LASIK (Laser Assisted in Situ Keratomileusis), also called laser eye surgery or laser vision correction, is the most common type of laser eye surgery used to treat different eye problems like nearsightedness, farsightedness, and astigmatism. It is a type of refractive surgery.
The cornea of the eye is reshaped in order to attain vision correction during a LASIK procedure. The main objective of a LASIK surgery is to:
A single LASIK eye surgery typically takes about 15-20 minutes. However, the total time for which the patient has to be at the doctor's office is 1.5 -2 hours approximately.
In most cases, LASIK eye surgery does not hurt during or immediately after the procedure. It is because, before the LASIK eye surgery begins, surgeons use a numbing eye drop that alleviates any pain or discomfort to the eye during the procedure. However, the patient may feel some pressure on the eyes during the procedure and some discomfort after the procedure.
See also: What Is Myopia or Nearsightedness?
The LASIK surgery procedure involves a series of steps which are to be performed in order to do a successful surgery. These steps are discussed below:
There are few things to be done in order to prepare the patient for the laser operation for eyes, which may include the following:
After preparing the patient for the laser eye surgery, the next step of the LASIK procedure is to access the cornea so that the procedure can be carried out. It is done in the following way:
In this step, the surgeon uses a computer-controlled excimer laser to direct the pulses of light at the eye to reshape the cornea. The patient may feel little pressure without any pain. A clicking sound of the equipment may be heard.
The last step of a LASIK procedure is to reposition the flap of the cornea. The flap will adjust itself and will stay in place naturally. This may take some hours to start healing.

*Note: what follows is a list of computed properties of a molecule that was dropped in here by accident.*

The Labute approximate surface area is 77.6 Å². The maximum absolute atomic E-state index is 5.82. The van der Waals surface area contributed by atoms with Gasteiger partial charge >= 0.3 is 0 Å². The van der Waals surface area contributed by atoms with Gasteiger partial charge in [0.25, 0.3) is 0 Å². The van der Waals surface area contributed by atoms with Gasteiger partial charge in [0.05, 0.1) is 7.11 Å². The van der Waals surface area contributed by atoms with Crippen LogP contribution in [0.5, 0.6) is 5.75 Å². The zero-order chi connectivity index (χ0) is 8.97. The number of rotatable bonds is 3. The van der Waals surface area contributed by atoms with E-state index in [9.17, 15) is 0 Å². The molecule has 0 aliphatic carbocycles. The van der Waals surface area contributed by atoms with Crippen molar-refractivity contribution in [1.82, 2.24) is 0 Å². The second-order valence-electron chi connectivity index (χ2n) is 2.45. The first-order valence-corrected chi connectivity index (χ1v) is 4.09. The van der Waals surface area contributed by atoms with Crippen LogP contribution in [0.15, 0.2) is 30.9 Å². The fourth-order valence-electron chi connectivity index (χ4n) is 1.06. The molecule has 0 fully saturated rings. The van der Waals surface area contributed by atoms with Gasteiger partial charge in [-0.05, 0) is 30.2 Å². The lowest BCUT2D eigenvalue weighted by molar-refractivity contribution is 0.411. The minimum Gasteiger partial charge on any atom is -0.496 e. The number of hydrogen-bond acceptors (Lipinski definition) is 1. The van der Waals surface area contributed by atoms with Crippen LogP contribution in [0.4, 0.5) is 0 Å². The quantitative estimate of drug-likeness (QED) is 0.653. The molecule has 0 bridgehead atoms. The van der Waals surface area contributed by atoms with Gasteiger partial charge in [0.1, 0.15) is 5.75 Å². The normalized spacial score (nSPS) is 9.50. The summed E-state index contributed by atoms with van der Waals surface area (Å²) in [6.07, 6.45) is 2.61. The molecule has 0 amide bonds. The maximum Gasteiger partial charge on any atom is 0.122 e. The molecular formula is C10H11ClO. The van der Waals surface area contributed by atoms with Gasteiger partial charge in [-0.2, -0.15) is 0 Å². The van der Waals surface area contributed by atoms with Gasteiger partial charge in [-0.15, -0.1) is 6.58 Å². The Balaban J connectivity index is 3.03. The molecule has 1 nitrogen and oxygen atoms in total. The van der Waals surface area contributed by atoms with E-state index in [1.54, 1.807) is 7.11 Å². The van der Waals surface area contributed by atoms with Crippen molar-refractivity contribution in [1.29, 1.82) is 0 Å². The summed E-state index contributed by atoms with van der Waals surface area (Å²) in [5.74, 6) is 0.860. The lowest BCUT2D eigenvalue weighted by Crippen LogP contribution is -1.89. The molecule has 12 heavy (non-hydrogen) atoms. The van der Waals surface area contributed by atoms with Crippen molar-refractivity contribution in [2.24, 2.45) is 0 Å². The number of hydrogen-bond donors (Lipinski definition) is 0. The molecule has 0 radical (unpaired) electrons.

The surgeon will examine eyes once again after the surgery and the patient can be allowed to go home (although it is not recommended for the patient to drive). The patient may feel some sort of discomfort like an itching sensation, burning or more tear production after the surgery. However, these things are part of the healing process and are only temporary.
In most of the cases, vision is normal within eight hours and then continues to improve overtime. But sometimes, it can take several months to reach the full extent of vision improvement.
LASIK surgery can be considered for the correction of these vision problems:
There are some LASIK risks and side effects which should not be ignored:
A mild irritation and sensitivity to light are experienced by the patient during the first few days after the surgery. Halos, glares (especially when driving at night), hazy vision and reduced acuity of vision are some other problems faced by patients after the surgery. But all these problems are temporary and they usually disappear within three to six months.
In a LASIK surgery, a flap is cut on the front surface of the cornea. And then the flap is lifted during the surgery for corneal reshaping. After the surgery, the flap is again placed using a natural bandage. But, sometimes problems may arise such as listed below: